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Immunoglobulin M-specific serologic testing in an outbreak of foodborne viral hepatitis, type A.

Authors
Type
Published Article
Journal
American Journal of Epidemiology
0002-9262
Publisher
Oxford University Press
Publication Date
Volume
112
Issue
1
Pages
8–16
Identifiers
PMID: 6249120
Source
Medline
License
Unknown

Abstract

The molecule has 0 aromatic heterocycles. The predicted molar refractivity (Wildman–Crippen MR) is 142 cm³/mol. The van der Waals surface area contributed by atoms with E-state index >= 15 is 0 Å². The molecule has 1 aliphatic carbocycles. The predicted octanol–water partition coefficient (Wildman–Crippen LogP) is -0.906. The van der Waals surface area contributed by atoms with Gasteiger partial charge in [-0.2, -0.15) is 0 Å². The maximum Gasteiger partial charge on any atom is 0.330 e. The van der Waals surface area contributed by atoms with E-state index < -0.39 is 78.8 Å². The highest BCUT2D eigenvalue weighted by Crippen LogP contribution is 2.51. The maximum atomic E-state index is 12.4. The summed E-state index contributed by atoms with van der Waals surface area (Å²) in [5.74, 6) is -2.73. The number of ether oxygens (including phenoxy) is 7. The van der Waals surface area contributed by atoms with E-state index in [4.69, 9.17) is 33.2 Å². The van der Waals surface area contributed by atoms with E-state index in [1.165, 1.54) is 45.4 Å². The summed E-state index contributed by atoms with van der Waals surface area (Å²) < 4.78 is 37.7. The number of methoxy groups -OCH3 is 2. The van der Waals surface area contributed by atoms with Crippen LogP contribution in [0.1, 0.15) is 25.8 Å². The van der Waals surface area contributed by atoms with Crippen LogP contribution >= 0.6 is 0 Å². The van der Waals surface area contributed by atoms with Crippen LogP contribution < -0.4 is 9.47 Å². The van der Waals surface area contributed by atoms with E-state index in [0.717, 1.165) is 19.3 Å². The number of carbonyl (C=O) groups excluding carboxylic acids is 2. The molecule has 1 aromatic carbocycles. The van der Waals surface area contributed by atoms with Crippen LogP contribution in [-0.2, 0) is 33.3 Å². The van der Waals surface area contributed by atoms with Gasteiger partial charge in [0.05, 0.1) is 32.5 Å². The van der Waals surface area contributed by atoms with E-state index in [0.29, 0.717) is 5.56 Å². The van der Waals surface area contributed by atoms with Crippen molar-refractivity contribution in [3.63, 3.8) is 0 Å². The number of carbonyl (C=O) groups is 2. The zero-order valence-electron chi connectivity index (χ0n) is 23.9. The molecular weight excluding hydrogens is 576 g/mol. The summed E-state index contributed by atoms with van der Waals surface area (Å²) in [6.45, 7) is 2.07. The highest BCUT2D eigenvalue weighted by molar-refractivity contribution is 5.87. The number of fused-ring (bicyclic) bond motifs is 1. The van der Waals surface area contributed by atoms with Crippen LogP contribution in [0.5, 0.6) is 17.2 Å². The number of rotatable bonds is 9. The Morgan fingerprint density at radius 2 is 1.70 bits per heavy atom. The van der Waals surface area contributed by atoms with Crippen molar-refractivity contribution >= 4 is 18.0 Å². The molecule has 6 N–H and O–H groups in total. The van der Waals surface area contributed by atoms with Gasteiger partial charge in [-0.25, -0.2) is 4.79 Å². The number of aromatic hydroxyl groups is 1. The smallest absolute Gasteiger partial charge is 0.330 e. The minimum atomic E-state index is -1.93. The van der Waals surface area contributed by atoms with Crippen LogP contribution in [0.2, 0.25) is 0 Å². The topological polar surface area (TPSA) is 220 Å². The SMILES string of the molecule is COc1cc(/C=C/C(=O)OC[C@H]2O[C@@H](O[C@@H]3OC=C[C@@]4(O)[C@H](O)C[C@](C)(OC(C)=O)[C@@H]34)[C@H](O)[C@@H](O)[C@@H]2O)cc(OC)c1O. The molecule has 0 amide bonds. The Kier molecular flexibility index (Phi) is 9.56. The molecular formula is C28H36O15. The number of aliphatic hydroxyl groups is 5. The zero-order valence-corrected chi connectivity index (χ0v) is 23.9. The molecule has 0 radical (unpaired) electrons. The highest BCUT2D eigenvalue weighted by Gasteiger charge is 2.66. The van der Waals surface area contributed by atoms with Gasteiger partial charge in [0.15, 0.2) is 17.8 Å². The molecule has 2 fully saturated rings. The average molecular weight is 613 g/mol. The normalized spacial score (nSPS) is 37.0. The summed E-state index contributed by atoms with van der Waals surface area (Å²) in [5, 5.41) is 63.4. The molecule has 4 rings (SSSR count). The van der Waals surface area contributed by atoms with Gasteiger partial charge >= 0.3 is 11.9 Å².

Ninety-seven symptomatic and five asymptomatic infections with viral hepatitis, type A (102 cases) were identified in members, guests and employees of a private country club in an outbreak associated with consuming food and ice prepared or handled by an employee of the club's kitchen pantry. Twenty-three symptomatic persons were tested by differential radioimmunoassay for immunoglobulin M (IgM) (acute-phase) hepatitis A antibody (anti-HAV) and all 23 were documented to be infected with hepatitis A virus (HAV). Forty-one member/guest cases had only a single exposure at the county club. Their incubation periods ranged from 21 to 40 days, with a mean of 30 days. The exposure of these single-day patrons occurred over a 14-day period. The index case was not icteric and only moderately symptomatic and was diagnosed retrospectively to have viral hepatitis, type A by serologic determination of IgM anti-HAV in blood samples. Four items implicated in disease transmission were potato salad, hot dogs, molded salmon and ice handled by the index case. Serologic screening of controls did not appear to alter the conclusions of the food item analysis.

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